|The mass execution of 38 Sioux at Mankato in 1862|
The summer of 1862 marked a turning point in the contentious relationship between the United States government and the Sioux. In Minnesota, much of the Sioux corn crop had been destroyed by insects, leaving many families facing starvation. When aid and food rations promised by the government failed to arrive, the Sioux took the matter into their own hands by raiding and pillaging the farms of white settlers.
On August 17, four young Sioux attempted to steal eggs from a farmhouse, but were caught in the act by the farm's owner. After a heated argument, the Sioux slaughtered five members of the innocent family, much to the chagrin of tribal leaders. Believing that the federal government would declare war on the Sioux in retaliation, a chief by the name of Little Crow made the fateful decision to launch a pre-emptive "scorched earth" campaign against white settlements along the Minnesota River. Over 500 white settlers lost their lives in this bloody conflict, along with roughly 150 members of the Sioux tribe. Those Sioux who fled to the safety of North Dakota were apprehended by the military and brought back to Minnesota, where they were sentenced to death. Although President Lincoln commuted the sentences of many of these men, 38 of them were hanged in Mankato on December 26.
While much has been written about this event, which has come to be known as the Dakota Uprising, considerably less has been written about Jean La Rue, a French immigrant who became the strangest casualty of this bloody series of battles.
On August 29, less than two weeks after the four Sioux boys had triggered the conflict by slaughtering the farmer's family, a detachment of troops traveling upriver from St. Paul to New Ulm attempted to scare away the rampaging Sioux by firing their rifles. White settlers who were living on the banks of the Minnesota River near the town of Le Sueur, however, mistook this fusillade as the rifle shots of hostile Indians. Many of the settlers fled in fear, including Jean La Rue, who was working as a farmhand for an Ottawa Township farmer named Edward Gleek.
La Rue, scared out of his mind, raced into the farmhouse and grabbed his rifle, along with a few possessions, and fled into the woods in search of a place to hide. He wouldn't be seen again for 57 years.
In July of 1919, Edward Gleek, now an old man, was clearing a parcel of land along the river. At one point it became necessary to cut down an ancient, gigantic white oak tree at the edge of his property. The giant tree, which had stood rotting and decaying for as long as anyone could remember, broke when it toppled to the ground, revealing that it was hollow for a length of about fifteen feet. As Gleek's crew of farmhands began to chop up the wood, they made a horrifying the discovery inside the trunk-- the mummified remains of a human body. The body, as described by the Le Sueur newspaper, was "not at all decayed, but dried and shriveled by the lapse of time into something rivaling the best Egyptian art."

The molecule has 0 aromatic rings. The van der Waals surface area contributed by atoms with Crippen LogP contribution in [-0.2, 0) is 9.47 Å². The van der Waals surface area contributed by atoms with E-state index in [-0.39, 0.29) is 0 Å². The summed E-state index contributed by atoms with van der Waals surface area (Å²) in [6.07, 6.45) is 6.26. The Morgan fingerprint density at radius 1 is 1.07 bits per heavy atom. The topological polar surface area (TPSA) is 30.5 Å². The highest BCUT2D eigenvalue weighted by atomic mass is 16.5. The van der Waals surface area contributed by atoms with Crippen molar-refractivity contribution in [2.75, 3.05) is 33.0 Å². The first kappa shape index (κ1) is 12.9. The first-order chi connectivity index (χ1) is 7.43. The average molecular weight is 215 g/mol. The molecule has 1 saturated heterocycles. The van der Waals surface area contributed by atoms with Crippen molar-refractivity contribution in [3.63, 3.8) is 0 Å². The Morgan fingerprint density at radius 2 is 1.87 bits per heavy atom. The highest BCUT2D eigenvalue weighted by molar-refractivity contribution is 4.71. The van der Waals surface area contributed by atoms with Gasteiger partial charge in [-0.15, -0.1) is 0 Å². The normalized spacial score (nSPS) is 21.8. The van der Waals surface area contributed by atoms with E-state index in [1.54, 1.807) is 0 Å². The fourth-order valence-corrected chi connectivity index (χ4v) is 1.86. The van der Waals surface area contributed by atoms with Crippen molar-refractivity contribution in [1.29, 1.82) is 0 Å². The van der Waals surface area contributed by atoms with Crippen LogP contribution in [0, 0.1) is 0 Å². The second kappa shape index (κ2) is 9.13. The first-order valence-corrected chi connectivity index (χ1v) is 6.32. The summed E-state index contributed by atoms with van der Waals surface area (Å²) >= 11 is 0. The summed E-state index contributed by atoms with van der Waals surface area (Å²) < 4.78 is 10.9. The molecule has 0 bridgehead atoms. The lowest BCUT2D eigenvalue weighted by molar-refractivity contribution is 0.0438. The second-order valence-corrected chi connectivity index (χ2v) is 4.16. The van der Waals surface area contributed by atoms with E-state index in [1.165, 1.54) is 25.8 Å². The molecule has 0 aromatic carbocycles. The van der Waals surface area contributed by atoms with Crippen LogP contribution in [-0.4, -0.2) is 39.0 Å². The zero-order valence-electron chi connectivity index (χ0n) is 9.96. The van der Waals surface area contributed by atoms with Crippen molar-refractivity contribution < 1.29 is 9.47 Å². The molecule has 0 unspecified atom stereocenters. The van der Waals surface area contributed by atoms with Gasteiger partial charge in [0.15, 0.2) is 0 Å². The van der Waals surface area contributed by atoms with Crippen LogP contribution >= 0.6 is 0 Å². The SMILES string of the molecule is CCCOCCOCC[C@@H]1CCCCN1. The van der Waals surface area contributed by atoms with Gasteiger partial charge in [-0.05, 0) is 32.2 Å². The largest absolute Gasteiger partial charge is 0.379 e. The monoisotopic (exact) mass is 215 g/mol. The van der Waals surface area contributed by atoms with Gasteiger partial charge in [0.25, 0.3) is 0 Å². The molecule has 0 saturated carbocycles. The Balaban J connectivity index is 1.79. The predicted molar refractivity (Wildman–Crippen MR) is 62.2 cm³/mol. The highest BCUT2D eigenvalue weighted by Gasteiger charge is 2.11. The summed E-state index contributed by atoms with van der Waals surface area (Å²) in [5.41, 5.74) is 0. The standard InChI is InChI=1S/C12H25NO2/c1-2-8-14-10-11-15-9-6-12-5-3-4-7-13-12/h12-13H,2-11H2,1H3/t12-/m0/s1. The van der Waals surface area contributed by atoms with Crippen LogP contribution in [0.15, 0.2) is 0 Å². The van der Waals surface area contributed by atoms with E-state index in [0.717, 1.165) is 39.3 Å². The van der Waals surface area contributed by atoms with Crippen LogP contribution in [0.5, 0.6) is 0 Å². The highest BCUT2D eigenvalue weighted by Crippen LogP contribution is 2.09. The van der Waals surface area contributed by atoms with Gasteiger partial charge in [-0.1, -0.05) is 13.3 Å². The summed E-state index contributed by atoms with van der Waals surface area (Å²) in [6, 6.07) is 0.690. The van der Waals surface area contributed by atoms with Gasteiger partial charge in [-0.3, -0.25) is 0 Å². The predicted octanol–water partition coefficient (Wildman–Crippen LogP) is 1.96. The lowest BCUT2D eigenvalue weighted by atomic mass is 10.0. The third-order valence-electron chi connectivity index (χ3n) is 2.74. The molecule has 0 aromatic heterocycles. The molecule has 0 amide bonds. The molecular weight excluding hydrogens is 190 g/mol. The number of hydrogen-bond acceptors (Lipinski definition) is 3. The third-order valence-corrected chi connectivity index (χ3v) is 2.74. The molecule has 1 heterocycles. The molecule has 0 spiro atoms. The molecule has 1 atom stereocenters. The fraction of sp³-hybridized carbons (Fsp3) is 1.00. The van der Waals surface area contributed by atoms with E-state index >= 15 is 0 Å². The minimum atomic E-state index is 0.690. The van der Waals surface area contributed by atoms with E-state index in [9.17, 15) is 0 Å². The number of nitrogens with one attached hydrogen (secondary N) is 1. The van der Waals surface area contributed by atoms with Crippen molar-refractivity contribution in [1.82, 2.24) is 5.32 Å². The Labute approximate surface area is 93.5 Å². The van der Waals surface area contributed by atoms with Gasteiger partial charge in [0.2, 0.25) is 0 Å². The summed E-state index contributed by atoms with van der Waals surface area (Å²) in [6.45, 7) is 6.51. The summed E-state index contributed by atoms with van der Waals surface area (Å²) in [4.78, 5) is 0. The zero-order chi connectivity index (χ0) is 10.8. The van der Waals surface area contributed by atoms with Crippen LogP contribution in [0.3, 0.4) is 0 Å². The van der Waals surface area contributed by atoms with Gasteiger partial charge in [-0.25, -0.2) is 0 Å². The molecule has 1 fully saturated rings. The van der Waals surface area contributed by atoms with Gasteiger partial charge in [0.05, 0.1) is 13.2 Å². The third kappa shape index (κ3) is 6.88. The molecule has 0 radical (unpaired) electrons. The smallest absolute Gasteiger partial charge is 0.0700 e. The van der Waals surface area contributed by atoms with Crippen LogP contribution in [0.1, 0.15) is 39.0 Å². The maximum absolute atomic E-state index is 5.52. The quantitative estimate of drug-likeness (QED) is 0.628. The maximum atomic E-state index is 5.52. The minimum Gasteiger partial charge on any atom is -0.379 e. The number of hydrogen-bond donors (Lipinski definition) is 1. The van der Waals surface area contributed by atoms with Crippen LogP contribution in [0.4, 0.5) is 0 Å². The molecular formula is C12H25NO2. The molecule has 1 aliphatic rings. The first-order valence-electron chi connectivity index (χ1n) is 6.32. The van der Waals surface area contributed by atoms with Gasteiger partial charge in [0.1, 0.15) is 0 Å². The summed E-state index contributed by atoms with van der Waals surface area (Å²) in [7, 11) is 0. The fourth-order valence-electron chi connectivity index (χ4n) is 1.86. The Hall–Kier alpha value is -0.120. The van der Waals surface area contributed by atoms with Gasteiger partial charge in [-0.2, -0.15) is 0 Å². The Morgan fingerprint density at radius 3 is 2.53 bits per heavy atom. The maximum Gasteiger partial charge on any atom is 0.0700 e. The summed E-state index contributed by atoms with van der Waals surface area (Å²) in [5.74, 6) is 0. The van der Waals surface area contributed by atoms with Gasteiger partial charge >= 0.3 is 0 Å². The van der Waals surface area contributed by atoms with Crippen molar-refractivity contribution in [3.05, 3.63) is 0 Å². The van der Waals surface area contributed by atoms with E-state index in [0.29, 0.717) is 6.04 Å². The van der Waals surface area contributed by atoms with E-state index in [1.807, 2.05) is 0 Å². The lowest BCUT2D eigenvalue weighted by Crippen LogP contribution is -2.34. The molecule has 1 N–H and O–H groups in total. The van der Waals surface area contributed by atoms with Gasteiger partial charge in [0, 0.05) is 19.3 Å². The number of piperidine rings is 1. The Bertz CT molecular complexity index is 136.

Gleek, who was summoned to the scene by the woodchopped, immediately recognized the well-preserved face of the corpse. It was Jean La Rue, whose whereabouts had been unknown since August 29, 1862. Inside the cavity of the tree were also found La Rue's rifle, bullet pouch, powderhorn and several hundred dollars, which seemed to indicate that La Rue had attempted to hide inside the tree for safety.
One can only imagine the fear that must have coursed through his body as he hid inside the white oak, desperately clutching his rifle and praying that the marauding Sioux warriors wouldn't stumble across his place of concealment. And, as terrified as he was at the thought of getting scalped by a tomahawk or bludgeoned by a Sioux war club, this fear must have paled in comparison to the terror he surely felt when he realized that he was stuck inside the tree and that escape was impossible.
It's impossible to say how long Jean La Rue survived before succumbing to a strange and ghastly death, but he was alive long enough to write a note, which he presumably feared might never be read. Inside the mummy's pocket, Edward Gleek found the note, which read: Can not get out. Surely must die. If ever found, send me and all my money to my mother, Madam Suzanne La Rue, near Tarascon, in the province of Bouches, Du Rhome, France.
Baxter (Kansas) Daily Citizen, July 14, 1919.
Manhattan (Kansas) Morning Chronicle, August 22, 1919.
Philadelphia Inquirer, November 11, 1919.